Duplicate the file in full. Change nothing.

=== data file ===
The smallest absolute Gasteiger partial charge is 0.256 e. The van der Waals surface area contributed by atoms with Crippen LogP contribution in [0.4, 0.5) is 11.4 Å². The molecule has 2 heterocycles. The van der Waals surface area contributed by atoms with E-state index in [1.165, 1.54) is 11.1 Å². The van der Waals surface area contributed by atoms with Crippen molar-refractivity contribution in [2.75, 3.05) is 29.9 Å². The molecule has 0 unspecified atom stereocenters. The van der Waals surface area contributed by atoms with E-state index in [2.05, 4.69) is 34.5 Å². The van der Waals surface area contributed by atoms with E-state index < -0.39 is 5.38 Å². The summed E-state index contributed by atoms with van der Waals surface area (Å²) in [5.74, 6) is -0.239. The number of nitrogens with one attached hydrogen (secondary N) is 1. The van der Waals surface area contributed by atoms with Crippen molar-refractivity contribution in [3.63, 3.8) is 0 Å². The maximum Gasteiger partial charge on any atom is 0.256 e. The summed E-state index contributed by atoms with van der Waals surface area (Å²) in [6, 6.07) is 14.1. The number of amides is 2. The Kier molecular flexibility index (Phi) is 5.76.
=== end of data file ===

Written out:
The smallest absolute Gasteiger partial charge is 0.256 e. The van der Waals surface area contributed by atoms with Crippen LogP contribution in [0.4, 0.5) is 11.4 Å². The molecule has 2 heterocycles. The van der Waals surface area contributed by atoms with E-state index in [1.165, 1.54) is 11.1 Å². The van der Waals surface area contributed by atoms with Crippen molar-refractivity contribution in [2.75, 3.05) is 29.9 Å². The molecule has 0 unspecified atom stereocenters. The van der Waals surface area contributed by atoms with E-state index in [2.05, 4.69) is 34.5 Å². The van der Waals surface area contributed by atoms with E-state index < -0.39 is 5.38 Å². The summed E-state index contributed by atoms with van der Waals surface area (Å²) in [5.74, 6) is -0.239. The number of nitrogens with one attached hydrogen (secondary N) is 1. The van der Waals surface area contributed by atoms with Crippen molar-refractivity contribution in [3.63, 3.8) is 0 Å². The maximum Gasteiger partial charge on any atom is 0.256 e. The summed E-state index contributed by atoms with van der Waals surface area (Å²) in [6, 6.07) is 14.1. The number of amides is 2. The Kier molecular flexibility index (Phi) is 5.76.